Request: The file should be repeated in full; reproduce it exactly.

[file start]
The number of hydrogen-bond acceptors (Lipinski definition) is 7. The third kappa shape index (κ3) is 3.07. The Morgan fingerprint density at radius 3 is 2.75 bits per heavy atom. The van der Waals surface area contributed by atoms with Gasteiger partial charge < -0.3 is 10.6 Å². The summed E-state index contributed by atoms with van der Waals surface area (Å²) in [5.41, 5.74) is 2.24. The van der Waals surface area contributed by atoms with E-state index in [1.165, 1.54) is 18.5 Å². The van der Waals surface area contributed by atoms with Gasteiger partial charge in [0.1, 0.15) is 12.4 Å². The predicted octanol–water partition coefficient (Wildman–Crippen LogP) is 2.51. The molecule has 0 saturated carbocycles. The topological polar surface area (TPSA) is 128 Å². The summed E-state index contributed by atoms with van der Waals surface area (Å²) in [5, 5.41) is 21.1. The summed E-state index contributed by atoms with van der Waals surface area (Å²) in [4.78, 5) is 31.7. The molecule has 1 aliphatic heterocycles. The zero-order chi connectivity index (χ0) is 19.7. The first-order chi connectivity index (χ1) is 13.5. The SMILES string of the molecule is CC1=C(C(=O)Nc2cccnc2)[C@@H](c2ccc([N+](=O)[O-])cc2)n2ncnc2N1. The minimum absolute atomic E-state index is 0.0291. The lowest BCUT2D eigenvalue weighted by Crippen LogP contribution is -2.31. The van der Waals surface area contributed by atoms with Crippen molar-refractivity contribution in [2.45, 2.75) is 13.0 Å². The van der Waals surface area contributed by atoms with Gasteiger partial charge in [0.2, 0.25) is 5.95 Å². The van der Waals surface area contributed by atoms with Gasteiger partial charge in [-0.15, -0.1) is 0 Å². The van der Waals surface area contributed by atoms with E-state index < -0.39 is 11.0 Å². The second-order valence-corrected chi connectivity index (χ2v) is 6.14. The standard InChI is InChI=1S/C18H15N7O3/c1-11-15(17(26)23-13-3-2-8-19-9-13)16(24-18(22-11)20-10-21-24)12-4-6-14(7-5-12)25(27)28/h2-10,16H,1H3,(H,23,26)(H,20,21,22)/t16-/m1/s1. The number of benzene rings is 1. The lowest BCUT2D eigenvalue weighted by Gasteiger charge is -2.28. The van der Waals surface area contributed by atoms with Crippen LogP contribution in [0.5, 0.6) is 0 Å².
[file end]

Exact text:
The number of hydrogen-bond acceptors (Lipinski definition) is 7. The third kappa shape index (κ3) is 3.07. The Morgan fingerprint density at radius 3 is 2.75 bits per heavy atom. The van der Waals surface area contributed by atoms with Gasteiger partial charge < -0.3 is 10.6 Å². The summed E-state index contributed by atoms with van der Waals surface area (Å²) in [5.41, 5.74) is 2.24. The van der Waals surface area contributed by atoms with E-state index in [1.165, 1.54) is 18.5 Å². The van der Waals surface area contributed by atoms with Gasteiger partial charge in [0.1, 0.15) is 12.4 Å². The predicted octanol–water partition coefficient (Wildman–Crippen LogP) is 2.51. The molecule has 0 saturated carbocycles. The topological polar surface area (TPSA) is 128 Å². The summed E-state index contributed by atoms with van der Waals surface area (Å²) in [5, 5.41) is 21.1. The summed E-state index contributed by atoms with van der Waals surface area (Å²) in [4.78, 5) is 31.7. The molecule has 1 aliphatic heterocycles. The zero-order chi connectivity index (χ0) is 19.7. The first-order chi connectivity index (χ1) is 13.5. The SMILES string of the molecule is CC1=C(C(=O)Nc2cccnc2)[C@@H](c2ccc([N+](=O)[O-])cc2)n2ncnc2N1. The minimum absolute atomic E-state index is 0.0291. The lowest BCUT2D eigenvalue weighted by Crippen LogP contribution is -2.31. The van der Waals surface area contributed by atoms with Crippen molar-refractivity contribution in [2.45, 2.75) is 13.0 Å². The van der Waals surface area contributed by atoms with Gasteiger partial charge in [0.2, 0.25) is 5.95 Å². The van der Waals surface area contributed by atoms with Gasteiger partial charge in [-0.15, -0.1) is 0 Å². The van der Waals surface area contributed by atoms with E-state index < -0.39 is 11.0 Å². The second-order valence-corrected chi connectivity index (χ2v) is 6.14. The standard InChI is InChI=1S/C18H15N7O3/c1-11-15(17(26)23-13-3-2-8-19-9-13)16(24-18(22-11)20-10-21-24)12-4-6-14(7-5-12)25(27)28/h2-10,16H,1H3,(H,23,26)(H,20,21,22)/t16-/m1/s1. The number of benzene rings is 1. The lowest BCUT2D eigenvalue weighted by Gasteiger charge is -2.28. The van der Waals surface area contributed by atoms with Crippen LogP contribution in [0.5, 0.6) is 0 Å².